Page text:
The characters who trawl the idyllic college campus of The Art of Fielding include a virtuosic young shortstop from the sticks who, though away from his small-time hometown for the first time, eschews romance and booze in favor of stadium stairs and skull crushers, a renowned college president whose road to achievement was defined by his desire to read every book in the known universe, and a magnetic and Machiavellian catcher who shacks up in a room in the athletic center to be closer to the epicenter of his sweat equity empire. In other words, these are hard-working folks, plying tedious, almost superhuman trades in a setting engineered to exude a sense of academic leisure.
This tension between the halls of pleasure and the thankless underpinnings of success, defines the first seventeen chapters of The Art of Fielding. Mr. Skrimshander, free from any earthly desire save the urge to field perfectly, plods across a landscape where statues gaze meditatively out over peaceful bodies of water without ever lifting his own, and as readers, we barely register that we’re in college at all. Skrimmers’ experience is defined by the complementary tutelages of Schwartz and O., and at this “college in a movie,” as Skrimmer thinks of it, he who was miraculously delivered from the grimness of South Dakota community college to the glory of the small liberal arts college by a hairy guardian angel, thinks that it is “that sameness, that repetition, that gave life meaning.”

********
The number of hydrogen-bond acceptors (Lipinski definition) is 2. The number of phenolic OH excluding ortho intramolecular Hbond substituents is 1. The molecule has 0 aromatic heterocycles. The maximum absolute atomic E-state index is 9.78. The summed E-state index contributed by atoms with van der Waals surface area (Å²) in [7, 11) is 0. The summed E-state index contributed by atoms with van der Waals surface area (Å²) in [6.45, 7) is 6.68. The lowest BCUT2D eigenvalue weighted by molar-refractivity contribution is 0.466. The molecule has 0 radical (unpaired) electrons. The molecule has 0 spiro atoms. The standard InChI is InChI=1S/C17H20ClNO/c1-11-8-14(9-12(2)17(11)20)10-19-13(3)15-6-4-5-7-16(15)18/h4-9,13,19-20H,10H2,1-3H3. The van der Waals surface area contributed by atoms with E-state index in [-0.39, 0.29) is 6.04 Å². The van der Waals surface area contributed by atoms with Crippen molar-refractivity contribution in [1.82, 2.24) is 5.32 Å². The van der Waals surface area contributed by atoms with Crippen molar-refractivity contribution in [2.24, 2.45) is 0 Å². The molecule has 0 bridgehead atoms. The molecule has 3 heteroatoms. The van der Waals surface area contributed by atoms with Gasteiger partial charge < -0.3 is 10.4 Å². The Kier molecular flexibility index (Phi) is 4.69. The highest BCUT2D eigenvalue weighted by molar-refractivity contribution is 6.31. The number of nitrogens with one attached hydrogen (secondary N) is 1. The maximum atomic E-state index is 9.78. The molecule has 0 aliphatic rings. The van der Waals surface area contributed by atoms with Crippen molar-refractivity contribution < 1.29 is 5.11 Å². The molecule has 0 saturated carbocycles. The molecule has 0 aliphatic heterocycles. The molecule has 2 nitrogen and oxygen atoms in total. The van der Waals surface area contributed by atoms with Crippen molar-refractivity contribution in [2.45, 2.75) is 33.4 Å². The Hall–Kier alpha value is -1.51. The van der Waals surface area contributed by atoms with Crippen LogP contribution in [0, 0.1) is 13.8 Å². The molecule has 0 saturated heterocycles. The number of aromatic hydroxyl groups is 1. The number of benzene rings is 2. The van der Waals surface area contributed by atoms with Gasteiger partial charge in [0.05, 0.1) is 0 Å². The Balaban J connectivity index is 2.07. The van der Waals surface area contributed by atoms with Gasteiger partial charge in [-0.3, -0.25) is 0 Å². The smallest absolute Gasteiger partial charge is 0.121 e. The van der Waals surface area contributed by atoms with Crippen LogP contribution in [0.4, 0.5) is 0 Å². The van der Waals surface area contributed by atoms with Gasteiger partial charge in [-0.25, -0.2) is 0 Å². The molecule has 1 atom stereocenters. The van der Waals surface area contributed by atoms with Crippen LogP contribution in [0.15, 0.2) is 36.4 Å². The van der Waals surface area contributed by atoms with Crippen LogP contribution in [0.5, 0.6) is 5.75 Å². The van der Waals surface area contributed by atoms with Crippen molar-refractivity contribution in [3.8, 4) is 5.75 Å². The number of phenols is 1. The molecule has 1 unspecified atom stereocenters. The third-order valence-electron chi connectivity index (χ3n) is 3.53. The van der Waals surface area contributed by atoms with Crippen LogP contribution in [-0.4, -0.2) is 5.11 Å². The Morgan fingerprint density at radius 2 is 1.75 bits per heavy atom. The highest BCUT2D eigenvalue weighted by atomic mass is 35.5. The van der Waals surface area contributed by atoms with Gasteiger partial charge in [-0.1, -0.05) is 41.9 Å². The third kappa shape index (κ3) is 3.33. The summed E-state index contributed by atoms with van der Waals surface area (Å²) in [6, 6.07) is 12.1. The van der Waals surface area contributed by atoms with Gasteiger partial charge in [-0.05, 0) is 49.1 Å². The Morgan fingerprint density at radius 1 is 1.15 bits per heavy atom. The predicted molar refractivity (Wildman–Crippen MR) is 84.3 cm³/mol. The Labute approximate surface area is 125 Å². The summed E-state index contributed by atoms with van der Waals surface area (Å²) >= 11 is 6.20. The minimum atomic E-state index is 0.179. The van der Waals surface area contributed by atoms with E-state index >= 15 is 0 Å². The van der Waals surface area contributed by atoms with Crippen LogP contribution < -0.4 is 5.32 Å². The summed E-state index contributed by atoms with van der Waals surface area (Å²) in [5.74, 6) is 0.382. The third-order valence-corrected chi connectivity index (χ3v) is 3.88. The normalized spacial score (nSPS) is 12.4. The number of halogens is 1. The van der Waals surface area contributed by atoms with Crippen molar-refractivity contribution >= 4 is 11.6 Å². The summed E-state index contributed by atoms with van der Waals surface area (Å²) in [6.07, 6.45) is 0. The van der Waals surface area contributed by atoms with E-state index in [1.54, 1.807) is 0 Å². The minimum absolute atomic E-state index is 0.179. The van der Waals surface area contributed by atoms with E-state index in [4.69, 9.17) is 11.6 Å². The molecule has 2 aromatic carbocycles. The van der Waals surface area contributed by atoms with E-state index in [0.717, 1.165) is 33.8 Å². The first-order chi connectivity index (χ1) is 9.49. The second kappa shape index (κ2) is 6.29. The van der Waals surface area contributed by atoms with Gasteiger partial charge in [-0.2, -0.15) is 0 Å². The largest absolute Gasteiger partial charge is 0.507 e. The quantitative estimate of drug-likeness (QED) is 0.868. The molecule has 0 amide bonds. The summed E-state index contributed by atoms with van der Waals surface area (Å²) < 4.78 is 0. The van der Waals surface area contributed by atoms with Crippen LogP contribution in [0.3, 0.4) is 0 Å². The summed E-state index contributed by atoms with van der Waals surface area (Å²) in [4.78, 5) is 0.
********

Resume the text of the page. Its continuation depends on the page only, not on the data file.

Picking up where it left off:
Schwartz, for all of his charisma and his unquestioned love for Westish, stays but a half pace ahead of his own self-hatred, and drives on only to stay out of that dark maw. He knows the nooks and crannies of Westish too well, and threatens to destroy mystery altogether. El presidente, on the other hand, having conquered academia, finds the fires of mystery in the forbidden.
Pella, our resident lady, is the only character thus far who seems free to track the path that her passions carve. I, for one, hope that she isn’t punished for it. Already the determined and driven Schwartz has jumped the track on the cusp of graduation, and Henry can see the weird Siren call of money and success from where he stands. Indecision looms. The real world–enemy of the college campus–threatens to force these folks into critical decision-making, off the four-year track that’s laid in front of them.